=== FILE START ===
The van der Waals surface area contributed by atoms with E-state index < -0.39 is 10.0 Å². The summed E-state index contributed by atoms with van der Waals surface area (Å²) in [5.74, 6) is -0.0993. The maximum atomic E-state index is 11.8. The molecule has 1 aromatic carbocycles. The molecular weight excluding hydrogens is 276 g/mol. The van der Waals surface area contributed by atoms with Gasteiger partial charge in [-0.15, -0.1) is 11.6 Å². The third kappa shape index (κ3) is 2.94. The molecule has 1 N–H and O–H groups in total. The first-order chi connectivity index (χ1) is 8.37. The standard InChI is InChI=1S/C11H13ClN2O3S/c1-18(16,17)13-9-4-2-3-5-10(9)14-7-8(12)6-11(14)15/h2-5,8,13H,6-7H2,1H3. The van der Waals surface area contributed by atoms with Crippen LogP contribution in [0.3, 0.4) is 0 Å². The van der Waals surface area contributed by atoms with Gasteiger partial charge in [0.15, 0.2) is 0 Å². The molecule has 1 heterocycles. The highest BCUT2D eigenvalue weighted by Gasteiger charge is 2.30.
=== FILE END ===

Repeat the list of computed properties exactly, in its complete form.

The van der Waals surface area contributed by atoms with E-state index < -0.39 is 10.0 Å². The summed E-state index contributed by atoms with van der Waals surface area (Å²) in [5.74, 6) is -0.0993. The maximum atomic E-state index is 11.8. The molecule has 1 aromatic carbocycles. The molecular weight excluding hydrogens is 276 g/mol. The van der Waals surface area contributed by atoms with Gasteiger partial charge in [-0.15, -0.1) is 11.6 Å². The third kappa shape index (κ3) is 2.94. The molecule has 1 N–H and O–H groups in total. The first-order chi connectivity index (χ1) is 8.37. The standard InChI is InChI=1S/C11H13ClN2O3S/c1-18(16,17)13-9-4-2-3-5-10(9)14-7-8(12)6-11(14)15/h2-5,8,13H,6-7H2,1H3. The van der Waals surface area contributed by atoms with Crippen LogP contribution in [0.3, 0.4) is 0 Å². The van der Waals surface area contributed by atoms with Gasteiger partial charge in [0.15, 0.2) is 0 Å². The molecule has 1 heterocycles. The highest BCUT2D eigenvalue weighted by Gasteiger charge is 2.30.